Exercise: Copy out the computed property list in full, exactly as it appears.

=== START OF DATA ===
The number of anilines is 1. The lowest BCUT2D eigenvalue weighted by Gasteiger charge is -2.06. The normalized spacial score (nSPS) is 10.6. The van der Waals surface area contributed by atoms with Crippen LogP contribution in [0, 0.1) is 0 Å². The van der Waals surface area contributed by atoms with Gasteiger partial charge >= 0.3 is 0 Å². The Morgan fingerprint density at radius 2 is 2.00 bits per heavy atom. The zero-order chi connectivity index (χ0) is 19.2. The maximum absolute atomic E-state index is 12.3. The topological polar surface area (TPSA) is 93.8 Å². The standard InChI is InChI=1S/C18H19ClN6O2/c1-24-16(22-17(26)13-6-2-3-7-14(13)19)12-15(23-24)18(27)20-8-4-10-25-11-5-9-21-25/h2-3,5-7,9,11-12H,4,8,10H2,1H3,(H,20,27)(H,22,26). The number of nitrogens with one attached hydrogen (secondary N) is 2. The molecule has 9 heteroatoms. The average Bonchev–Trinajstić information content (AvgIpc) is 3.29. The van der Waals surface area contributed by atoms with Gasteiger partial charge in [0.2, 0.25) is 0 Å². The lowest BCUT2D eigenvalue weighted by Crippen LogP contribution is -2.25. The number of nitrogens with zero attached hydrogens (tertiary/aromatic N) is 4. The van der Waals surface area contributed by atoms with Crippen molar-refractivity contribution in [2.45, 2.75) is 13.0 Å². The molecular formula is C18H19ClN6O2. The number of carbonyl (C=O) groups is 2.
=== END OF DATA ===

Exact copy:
The number of anilines is 1. The lowest BCUT2D eigenvalue weighted by Gasteiger charge is -2.06. The normalized spacial score (nSPS) is 10.6. The van der Waals surface area contributed by atoms with Crippen LogP contribution in [0, 0.1) is 0 Å². The van der Waals surface area contributed by atoms with Gasteiger partial charge >= 0.3 is 0 Å². The Morgan fingerprint density at radius 2 is 2.00 bits per heavy atom. The zero-order chi connectivity index (χ0) is 19.2. The maximum absolute atomic E-state index is 12.3. The topological polar surface area (TPSA) is 93.8 Å². The standard InChI is InChI=1S/C18H19ClN6O2/c1-24-16(22-17(26)13-6-2-3-7-14(13)19)12-15(23-24)18(27)20-8-4-10-25-11-5-9-21-25/h2-3,5-7,9,11-12H,4,8,10H2,1H3,(H,20,27)(H,22,26). The number of nitrogens with one attached hydrogen (secondary N) is 2. The molecule has 9 heteroatoms. The average Bonchev–Trinajstić information content (AvgIpc) is 3.29. The van der Waals surface area contributed by atoms with Gasteiger partial charge in [0.2, 0.25) is 0 Å². The lowest BCUT2D eigenvalue weighted by Crippen LogP contribution is -2.25. The number of nitrogens with zero attached hydrogens (tertiary/aromatic N) is 4. The van der Waals surface area contributed by atoms with Crippen molar-refractivity contribution in [2.45, 2.75) is 13.0 Å². The molecular formula is C18H19ClN6O2. The number of carbonyl (C=O) groups is 2.